Yeah, I see I made at least a couple mistakes there.

1. First of all, FR should be pointing down for this free body diagram, like this:

2. I am working with vertical forces in the second step but with FL I accidentally used the angle of the moment line (which I used in the torque equation) from the vertical line. Too many lines on my paper.

So, the torque equation is correct in my first post for the updated diagram of this post.

After the torque equilibrium equation I have:

FL = 1.91FR

Then I use equilibrium of forces, working with vertical forces. FM up the other two down.

0 = FM - FLV - FRV

FM = FLV + FRV

FM = FL(cos25) + FR(cos55)

FM = 1.91(FR)(cos25) + (FR)(cos55)

FM = 1.73(FR) + (.57)(FR)

FM = 2.30(FR)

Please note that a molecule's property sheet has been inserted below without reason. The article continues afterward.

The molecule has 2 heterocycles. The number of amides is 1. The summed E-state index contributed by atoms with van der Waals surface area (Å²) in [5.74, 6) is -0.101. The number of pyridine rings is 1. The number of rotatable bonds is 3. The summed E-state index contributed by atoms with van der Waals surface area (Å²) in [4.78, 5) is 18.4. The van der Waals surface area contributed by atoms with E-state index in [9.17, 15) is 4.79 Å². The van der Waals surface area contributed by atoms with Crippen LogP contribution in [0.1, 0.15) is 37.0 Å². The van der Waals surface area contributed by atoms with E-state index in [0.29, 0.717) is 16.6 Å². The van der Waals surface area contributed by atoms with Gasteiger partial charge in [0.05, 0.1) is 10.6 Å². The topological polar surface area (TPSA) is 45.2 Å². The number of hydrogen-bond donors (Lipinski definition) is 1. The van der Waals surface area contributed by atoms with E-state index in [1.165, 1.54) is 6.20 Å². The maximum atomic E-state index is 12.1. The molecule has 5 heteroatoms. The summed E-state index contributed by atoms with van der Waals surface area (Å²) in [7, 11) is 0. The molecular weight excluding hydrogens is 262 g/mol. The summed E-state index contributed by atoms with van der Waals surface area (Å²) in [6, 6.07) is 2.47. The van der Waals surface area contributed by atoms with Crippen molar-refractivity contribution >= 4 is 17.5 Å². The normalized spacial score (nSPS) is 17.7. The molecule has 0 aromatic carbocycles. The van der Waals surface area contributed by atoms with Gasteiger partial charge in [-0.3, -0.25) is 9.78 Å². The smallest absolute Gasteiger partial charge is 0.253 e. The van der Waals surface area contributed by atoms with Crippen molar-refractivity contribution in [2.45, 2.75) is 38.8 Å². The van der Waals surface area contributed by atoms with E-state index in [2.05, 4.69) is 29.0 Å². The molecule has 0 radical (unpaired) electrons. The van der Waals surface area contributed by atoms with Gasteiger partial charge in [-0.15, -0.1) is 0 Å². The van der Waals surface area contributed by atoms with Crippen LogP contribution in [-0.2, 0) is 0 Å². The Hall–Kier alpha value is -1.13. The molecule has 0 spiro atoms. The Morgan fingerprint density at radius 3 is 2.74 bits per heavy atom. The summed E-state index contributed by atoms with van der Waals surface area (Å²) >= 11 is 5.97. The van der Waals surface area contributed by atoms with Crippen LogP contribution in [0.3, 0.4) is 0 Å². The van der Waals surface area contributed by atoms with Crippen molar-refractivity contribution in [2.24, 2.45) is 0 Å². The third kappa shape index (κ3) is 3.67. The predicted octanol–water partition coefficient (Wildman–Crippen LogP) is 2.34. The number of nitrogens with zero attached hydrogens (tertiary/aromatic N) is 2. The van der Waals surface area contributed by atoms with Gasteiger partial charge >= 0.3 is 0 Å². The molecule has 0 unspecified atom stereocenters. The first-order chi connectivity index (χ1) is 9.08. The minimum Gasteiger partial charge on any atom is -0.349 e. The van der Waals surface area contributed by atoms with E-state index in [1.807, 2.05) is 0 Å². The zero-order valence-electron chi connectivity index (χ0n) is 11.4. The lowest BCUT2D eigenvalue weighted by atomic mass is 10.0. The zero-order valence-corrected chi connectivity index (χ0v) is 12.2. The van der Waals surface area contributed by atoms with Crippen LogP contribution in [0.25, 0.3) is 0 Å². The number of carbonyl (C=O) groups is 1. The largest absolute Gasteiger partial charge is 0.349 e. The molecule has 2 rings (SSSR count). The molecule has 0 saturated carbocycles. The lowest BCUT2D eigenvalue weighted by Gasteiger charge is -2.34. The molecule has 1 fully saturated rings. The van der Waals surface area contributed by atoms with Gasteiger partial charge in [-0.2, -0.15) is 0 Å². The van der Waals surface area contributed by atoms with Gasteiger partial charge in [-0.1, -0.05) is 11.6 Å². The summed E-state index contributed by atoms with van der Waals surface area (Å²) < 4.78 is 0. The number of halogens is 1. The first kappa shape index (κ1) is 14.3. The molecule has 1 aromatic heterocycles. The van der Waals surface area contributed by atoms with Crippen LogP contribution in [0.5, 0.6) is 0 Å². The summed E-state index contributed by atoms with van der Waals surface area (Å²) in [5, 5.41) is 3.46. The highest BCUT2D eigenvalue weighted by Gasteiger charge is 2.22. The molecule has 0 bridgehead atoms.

FR = 1000/2.30 = 434.78

I can't subtract FR from FM to get FL like I did at first because FM is a vertical force and the other 2 aren't. But I know the relationship of FL to FR.

FL = 1.91FR

FL = 1.91(434.78) = 830.43

How's that?

I know you mentioned using the sums of verticals and sums of horizontals. Is that really necessary in this case when I already know the angle of both FL and FR relative to the vertical and torque equilibrium gave me the relationship between the two? Seems the sums would only be useful when I don't know the angle so I could find the vector using sqroot of FLH2 + FLV2. (those 2s are squares)

If I need to use the vertical and horizontal, please help me understand why this way doesn't work. Thanks. :-)